(ii) to determine any question arising by virtue of paragraph (a) or (b) of section 2(1),

if it held the information to which the request relates; but

(b) the authority does not hold that information,

it must, within the time allowed by or by virtue of section 10 for complying with the request, give the applicant notice in writing that it does not hold it.

 Adult Support and Protection (Scotland) Act 2007

42 Adult Protection Committees

(1) Each council must establish a committee (an "Adult Protection Committee") with the following functions-

(a) to keep under review the procedures and practices of the public bodies and officeholders to which this section applies which relate to the safeguarding of adults at risk present in the council's area (including, in particular, any such procedures and practices which involve co-operation between the council and other public bodies or office-holders to which this section applies),

(b) to give information or advice, or make proposals, to any public body and officeholder to which this section applies on the exercise of functions which relate to the safeguarding of adults at risk present in the council's area,

(c) to make, or assist in or encourage the making of, arrangements for improving the skills and knowledge of officers or employees of the public bodies and officeholders to which this section applies who have responsibilities relating to the safeguarding of adults at risk present in the council's area,

(d) any other function relating to the safeguarding of adults at risk as the Scottish Ministers may by order specify.

(2) In performing its functions, an Adult Protection Committee must have regard to the desirability of improving co-operation between each of the public bodies and officeholders to which this section applies for the purpose of assisting those bodies and officeholders to perform functions in order to safeguard adults at risk present in the council's area.

(3) The public bodies and office-holders to which this section applies are-

(a) the council,

(b) SCSWIS,

(ba) Healthcare Improvement Scotland,

(c) the relevant Health Board,

(d) the chief constable of the Police Service of Scotland,

(e) any other public body or office-holder as the Scottish Ministers may by order specify.

43 Membership

(1) It is for the council to appoint the convener and the other members of its Adult Protection Committee in accordance with this section.

(2) Each public body and office-holder to which section 42 applies (other than the council and SCSWIS) must nominate a representative who appears to the body or office-holder to have skills and knowledge relevant to the functions of the Adult Protection Committee to be a Committee member.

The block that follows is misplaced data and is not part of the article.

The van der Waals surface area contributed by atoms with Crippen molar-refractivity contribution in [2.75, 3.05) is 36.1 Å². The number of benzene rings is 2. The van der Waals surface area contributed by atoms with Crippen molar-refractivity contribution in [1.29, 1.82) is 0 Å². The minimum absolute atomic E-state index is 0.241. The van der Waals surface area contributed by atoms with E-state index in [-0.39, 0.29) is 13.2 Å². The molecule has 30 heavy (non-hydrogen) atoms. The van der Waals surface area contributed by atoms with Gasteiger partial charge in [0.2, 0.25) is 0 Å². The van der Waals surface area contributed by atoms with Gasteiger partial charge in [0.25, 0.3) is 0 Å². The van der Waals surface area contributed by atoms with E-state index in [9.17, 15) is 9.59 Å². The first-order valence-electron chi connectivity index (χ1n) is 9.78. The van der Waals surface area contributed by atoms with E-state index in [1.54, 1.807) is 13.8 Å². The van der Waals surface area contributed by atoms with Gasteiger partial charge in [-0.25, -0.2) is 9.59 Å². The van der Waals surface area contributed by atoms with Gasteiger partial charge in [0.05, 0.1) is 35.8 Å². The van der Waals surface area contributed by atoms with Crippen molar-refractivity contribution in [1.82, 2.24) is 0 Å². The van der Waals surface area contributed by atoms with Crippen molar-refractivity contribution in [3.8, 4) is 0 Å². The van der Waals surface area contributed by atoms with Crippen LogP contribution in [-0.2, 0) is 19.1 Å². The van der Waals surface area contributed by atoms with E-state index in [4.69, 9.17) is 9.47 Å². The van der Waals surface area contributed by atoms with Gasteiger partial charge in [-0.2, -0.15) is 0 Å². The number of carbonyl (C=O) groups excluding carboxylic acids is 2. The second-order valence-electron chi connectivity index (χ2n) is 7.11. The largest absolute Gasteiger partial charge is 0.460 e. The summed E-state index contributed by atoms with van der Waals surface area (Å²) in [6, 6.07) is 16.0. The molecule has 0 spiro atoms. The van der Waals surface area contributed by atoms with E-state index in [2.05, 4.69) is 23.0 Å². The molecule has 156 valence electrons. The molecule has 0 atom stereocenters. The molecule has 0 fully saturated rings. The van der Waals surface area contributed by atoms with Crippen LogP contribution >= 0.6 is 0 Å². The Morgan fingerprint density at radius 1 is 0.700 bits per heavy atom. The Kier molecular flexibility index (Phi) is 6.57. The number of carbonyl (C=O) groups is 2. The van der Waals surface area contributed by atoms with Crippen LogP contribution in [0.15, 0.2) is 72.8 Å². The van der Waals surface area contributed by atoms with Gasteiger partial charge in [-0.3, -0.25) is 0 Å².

(3) SCSWIS may nominate a representative who appears to it to have skills and knowledge relevant to the functions of the Adult Protection Committee to be a Committee member.

(4) The council must appoint the representatives nominated under subsections (2) and (3) as Committee members.

(5) The council may also appoint as Committee members such other persons who appear to it to have skills and knowledge relevant to the functions of the Adult Protection Committee.

(6) The Committee convener must not be a member or officer of the council.

44 Committee procedure

(1) It is for an Adult Protection Committee to regulate its own procedures.

(2) But those procedures must allow a representative of-

(a) the Mental Welfare Commission for Scotland,

(b) the Public Guardian,

(c) SCSWIS (where it has not nominated a representative to be a member of the Committee), and

(d) any other public body or office-holder as the Scottish Ministers may by order specify,

to attend Committee meetings.

45 Duty to provide information to the Committee

(1) Each of the public bodies and office-holders set out in subsection (2) must provide the Adult Protection Committee with any information which the Committee may reasonably require for the purposes of performing the Committee's functions.

(2) Those public bodies and office-holders are-

(a) each of the public bodies and office-holders represented on the Adult Protection Committee by virtue of section 43(4),

(b) the Mental Welfare Commission for Scotland,

(c) the Public Guardian,

(d) SCSWIS (where it is not represented on the Committee), and

(e) any other public body or office-holder as the Scottish Ministers may by order specify.